A box with information relevant to a search query appearing on SERP’s right panel is called a Knowledge Panel

It only appears when the search is about an entity, for example, business, person, or location. The information inside this box lets the reader know about the entity and gives them a way to reach out to it.

Featured snippet alone offers a close competition to the organic listing for the total click share. 

But pages ranking for both the featured snippet and the knowledge panel outperform the organic listings for the CTR. A double featured snippet leaves behind the CTR of organic listings, getting 42.1% of the total click share.

Therefore, it is an added benefit if you strategize your featured snippet to trigger a knowledge panel. 

For reference, check out this post to see how Gennaro Cuofano structured his featured snippet with his Amazon author page reference. Google considered this reference and used it to display a knowledge panel alongside his featured snippet.

The other side of the story

Featured snippets can sometimes work opposite to their intent.

According to our study, 24% of users confuse featured snippets for Ads.

Featured snippets and how people confuse them for an ad

Therefore, merely optimizing content to target the featured snippet doesn’t ensure a high CTR.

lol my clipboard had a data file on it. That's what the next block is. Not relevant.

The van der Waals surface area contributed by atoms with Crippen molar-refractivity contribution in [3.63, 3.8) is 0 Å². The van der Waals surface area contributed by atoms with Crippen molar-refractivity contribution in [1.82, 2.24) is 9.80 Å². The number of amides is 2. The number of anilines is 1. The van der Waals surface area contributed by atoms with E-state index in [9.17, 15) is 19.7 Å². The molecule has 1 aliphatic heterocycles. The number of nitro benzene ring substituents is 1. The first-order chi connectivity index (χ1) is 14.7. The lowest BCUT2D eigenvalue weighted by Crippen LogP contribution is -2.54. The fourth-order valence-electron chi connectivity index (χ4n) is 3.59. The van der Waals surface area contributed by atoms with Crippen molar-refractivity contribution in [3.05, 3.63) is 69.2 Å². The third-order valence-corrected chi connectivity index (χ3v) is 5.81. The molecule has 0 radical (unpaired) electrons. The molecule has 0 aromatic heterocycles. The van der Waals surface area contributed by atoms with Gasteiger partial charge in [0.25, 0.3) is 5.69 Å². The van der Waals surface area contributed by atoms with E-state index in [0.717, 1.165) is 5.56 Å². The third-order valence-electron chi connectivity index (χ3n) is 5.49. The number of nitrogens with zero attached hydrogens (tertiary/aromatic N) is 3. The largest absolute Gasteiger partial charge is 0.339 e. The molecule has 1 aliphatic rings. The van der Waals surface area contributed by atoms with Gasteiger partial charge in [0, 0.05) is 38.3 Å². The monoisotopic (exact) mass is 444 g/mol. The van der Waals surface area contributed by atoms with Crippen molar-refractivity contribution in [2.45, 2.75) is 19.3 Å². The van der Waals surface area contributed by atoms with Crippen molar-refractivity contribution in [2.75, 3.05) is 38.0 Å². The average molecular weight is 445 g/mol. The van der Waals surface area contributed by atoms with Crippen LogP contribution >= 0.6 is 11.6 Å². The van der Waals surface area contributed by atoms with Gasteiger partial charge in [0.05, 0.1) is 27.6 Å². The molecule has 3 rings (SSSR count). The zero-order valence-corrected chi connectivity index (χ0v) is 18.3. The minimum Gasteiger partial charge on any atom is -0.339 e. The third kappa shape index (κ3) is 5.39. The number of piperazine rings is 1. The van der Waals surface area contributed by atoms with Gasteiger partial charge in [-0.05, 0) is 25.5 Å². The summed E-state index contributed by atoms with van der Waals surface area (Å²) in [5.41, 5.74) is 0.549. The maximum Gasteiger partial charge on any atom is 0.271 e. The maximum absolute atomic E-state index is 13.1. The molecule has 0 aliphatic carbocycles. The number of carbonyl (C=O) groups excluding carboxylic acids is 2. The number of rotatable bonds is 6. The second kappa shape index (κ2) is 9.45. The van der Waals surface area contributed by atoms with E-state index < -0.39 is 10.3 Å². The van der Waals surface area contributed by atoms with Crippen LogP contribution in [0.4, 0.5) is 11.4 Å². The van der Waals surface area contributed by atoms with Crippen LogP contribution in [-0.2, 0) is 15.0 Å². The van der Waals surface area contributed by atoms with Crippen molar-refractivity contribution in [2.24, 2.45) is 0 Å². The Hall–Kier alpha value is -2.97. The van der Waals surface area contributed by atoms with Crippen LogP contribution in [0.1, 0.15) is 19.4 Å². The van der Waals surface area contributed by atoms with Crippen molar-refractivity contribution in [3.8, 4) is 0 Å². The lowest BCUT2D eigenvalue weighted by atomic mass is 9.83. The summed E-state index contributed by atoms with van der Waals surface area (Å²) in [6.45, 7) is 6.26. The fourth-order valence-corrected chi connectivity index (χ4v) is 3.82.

Google keeps altering its interface to make the Ad label on the paid search results barely noticeable. 

As featured snippets also acquire the top position on SERPs, it is very natural for someone to get confused and not click them.

According to Dr. Pete Meyers, the Marketing Scientist at Moz:

“The lesson for SEOs is that we can’t just target a feature — we need to understand query intent, what our buyers expect from that feature, and how they perceive that feature.”

Try to make your content look like a straightforward, quick answer to a query with images for references to appear very different from an ad.

Wrap up

Google introduced the featured snippet to make it easy for searchers to find relevant answers quickly. With voice search technology becoming a common search tool for half of the smartphone users,  featured snippets catered to the trend and enabled users to read the answer out loud.

To make Google identify your content worthy to pick snippets from, you have to optimize your content so it’s relevant and appropriate for voice search SEO, so it helps to bring in more traffic to your site.